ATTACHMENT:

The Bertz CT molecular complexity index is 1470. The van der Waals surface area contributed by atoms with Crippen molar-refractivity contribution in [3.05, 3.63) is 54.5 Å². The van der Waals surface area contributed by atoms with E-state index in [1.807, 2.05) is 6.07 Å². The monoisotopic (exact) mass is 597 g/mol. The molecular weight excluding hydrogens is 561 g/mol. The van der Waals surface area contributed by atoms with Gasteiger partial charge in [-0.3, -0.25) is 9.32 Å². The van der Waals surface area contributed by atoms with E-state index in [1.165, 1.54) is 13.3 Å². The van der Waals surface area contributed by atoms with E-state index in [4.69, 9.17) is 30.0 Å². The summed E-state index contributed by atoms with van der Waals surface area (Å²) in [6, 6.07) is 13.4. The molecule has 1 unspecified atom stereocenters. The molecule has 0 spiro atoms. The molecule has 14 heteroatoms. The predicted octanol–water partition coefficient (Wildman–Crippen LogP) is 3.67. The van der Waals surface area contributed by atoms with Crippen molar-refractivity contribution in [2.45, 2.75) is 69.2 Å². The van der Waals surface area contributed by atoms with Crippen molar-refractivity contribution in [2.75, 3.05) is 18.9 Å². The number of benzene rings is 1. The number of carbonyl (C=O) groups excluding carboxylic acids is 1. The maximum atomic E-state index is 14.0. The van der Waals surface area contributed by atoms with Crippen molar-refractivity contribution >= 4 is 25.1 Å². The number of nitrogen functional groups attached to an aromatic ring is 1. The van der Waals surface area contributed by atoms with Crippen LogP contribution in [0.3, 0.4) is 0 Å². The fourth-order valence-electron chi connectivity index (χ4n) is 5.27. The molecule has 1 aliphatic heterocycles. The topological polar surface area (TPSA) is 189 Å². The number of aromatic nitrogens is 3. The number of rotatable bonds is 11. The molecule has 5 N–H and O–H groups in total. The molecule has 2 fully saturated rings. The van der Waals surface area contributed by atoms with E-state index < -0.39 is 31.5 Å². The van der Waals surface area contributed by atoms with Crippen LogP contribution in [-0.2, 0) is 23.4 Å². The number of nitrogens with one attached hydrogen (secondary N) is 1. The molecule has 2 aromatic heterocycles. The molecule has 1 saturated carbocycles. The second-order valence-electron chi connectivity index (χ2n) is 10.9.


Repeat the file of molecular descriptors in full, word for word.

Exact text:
The Bertz CT molecular complexity index is 1470. The van der Waals surface area contributed by atoms with Crippen molar-refractivity contribution in [3.05, 3.63) is 54.5 Å². The van der Waals surface area contributed by atoms with E-state index in [1.807, 2.05) is 6.07 Å². The monoisotopic (exact) mass is 597 g/mol. The molecular weight excluding hydrogens is 561 g/mol. The van der Waals surface area contributed by atoms with Gasteiger partial charge in [-0.3, -0.25) is 9.32 Å². The van der Waals surface area contributed by atoms with E-state index in [1.165, 1.54) is 13.3 Å². The van der Waals surface area contributed by atoms with E-state index in [4.69, 9.17) is 30.0 Å². The summed E-state index contributed by atoms with van der Waals surface area (Å²) in [6, 6.07) is 13.4. The molecule has 1 unspecified atom stereocenters. The molecule has 0 spiro atoms. The molecule has 14 heteroatoms. The predicted octanol–water partition coefficient (Wildman–Crippen LogP) is 3.67. The van der Waals surface area contributed by atoms with Crippen molar-refractivity contribution in [2.45, 2.75) is 69.2 Å². The van der Waals surface area contributed by atoms with Crippen molar-refractivity contribution in [2.75, 3.05) is 18.9 Å². The number of benzene rings is 1. The number of carbonyl (C=O) groups excluding carboxylic acids is 1. The maximum atomic E-state index is 14.0. The van der Waals surface area contributed by atoms with Crippen molar-refractivity contribution >= 4 is 25.1 Å². The number of nitrogen functional groups attached to an aromatic ring is 1. The van der Waals surface area contributed by atoms with Crippen LogP contribution in [0.3, 0.4) is 0 Å². The fourth-order valence-electron chi connectivity index (χ4n) is 5.27. The molecule has 1 aliphatic heterocycles. The topological polar surface area (TPSA) is 189 Å². The number of aromatic nitrogens is 3. The number of rotatable bonds is 11. The molecule has 5 N–H and O–H groups in total. The molecule has 2 fully saturated rings. The van der Waals surface area contributed by atoms with E-state index < -0.39 is 31.5 Å². The van der Waals surface area contributed by atoms with Crippen LogP contribution in [-0.2, 0) is 23.4 Å². The number of nitrogens with one attached hydrogen (secondary N) is 1. The molecule has 2 aromatic heterocycles. The molecule has 1 saturated carbocycles. The second-order valence-electron chi connectivity index (χ2n) is 10.9.